8 fun facts about suits to break out at your next dinner party
We’ve compiled some great silence-breakers to help you out of awkward moments at festive season dinner parties. You’ll thank us later, promise.
- The suit as we now know it was invented in the early nineteenth century by Beau Brummel. Beau was an Eton-educated sartorial pioneer who wasn’t a fan of the stockings and decorative court ‘frocks’ that were made popular in France. He invented a simpler, more practical outfit that was a hybrid of a military uniform and the clothing worn by English country gentlemen. He was a huge fan of tailoring, insisting that every part of his body was measured.1, 5
- Vents were designed to make riding a horse in a suit easier. Victorian men loved their suits but faced a problem when they hopped on their horses: the jackets hung over their poor steed’s tails. Adding vents to the jacket allowed it to drape nicely either side and was, therefore, more comfortable for horse and rider.2
- 64% of men in the world don’t own a single suit according to a survey on AskMen. Given that a Vogue survey found that 40% of men look best in suits, gentlemen need to get themselves to a tailor ASAP!2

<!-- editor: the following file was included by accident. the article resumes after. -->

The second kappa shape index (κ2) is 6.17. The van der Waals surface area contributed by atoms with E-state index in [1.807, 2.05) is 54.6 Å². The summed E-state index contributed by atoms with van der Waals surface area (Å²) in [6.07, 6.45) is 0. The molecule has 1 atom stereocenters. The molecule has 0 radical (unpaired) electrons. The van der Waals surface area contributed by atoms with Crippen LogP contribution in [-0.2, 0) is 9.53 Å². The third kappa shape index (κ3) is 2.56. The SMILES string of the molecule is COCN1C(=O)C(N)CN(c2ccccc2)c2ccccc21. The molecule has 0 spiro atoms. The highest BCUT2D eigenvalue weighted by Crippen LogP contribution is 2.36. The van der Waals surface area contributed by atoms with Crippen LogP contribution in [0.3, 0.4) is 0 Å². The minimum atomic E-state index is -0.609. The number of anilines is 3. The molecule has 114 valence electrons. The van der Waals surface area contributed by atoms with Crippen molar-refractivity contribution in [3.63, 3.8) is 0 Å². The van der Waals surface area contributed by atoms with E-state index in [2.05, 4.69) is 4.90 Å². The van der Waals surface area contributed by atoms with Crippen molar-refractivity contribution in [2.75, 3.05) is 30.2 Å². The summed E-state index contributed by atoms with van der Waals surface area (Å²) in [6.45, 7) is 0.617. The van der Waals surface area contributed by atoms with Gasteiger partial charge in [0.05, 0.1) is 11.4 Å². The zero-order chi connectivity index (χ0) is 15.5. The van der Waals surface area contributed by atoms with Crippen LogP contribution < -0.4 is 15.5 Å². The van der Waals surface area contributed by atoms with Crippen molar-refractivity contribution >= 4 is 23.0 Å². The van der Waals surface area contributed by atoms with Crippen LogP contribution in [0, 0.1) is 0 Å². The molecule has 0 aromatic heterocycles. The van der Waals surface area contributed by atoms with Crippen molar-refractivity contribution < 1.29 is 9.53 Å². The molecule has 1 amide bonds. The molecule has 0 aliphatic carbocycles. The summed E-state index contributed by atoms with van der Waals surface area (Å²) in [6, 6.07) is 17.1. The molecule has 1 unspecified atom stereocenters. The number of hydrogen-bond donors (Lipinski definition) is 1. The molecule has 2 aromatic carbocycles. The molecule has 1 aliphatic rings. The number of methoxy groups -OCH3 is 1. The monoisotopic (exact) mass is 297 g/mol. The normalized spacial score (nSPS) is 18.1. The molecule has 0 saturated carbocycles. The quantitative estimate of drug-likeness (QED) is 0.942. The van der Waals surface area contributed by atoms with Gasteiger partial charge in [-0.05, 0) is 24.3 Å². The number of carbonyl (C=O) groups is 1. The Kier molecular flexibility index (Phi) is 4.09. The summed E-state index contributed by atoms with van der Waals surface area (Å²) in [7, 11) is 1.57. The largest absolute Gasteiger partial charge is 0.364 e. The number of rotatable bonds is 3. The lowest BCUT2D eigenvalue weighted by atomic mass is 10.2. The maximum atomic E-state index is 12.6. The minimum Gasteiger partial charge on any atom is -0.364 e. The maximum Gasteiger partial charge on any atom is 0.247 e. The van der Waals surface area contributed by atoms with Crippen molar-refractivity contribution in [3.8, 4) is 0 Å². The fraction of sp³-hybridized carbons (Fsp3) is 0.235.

- A person who loves to collect (read: hoard) ties is called a ‘grabologist’. Do you know one of these?
- Pocket squares used to serve a proper purpose. First used in the fourteenth century, white squares of material (aka handkerchiefs) were carried in breast pockets to blow noses, dry hands or surrender to the enemy (or give to a lady in distress!). Once modern disposable tissues were invented they began to be made out of finer, often patterned, fabrics and became a wardrobe staple for dapper gents.2
- Shirt cuffs were originally kept longer to prevent suit cuffs from fraying. We all know the rule of leaving a specific amount of shirt cuff showing beneath your suit. Well, it’s because in the early 1900’s suits were too expensive to replace or have more than one or two of. However, it was relatively inexpensive to replace a shirt so it didn’t matter if the cuffs frayed.3
- Working cuffs were originally designed for surgeons. The buttons on the sleeves of the jacket could be undone and the sleeves rolled up to allow surgeons to get to work on the battlefield without taking their jacket off (heaven forbid!). 3
- Price Edward VII of Wales was the first man to wear a dinner suit. His tailless, blue silk smoking jacket set the trend for eveningwear and was made by Savile Row tailors Henry Poole and Co.4
Fancy a new shirt or jacket for your next dinner party? Take a look at our online shop.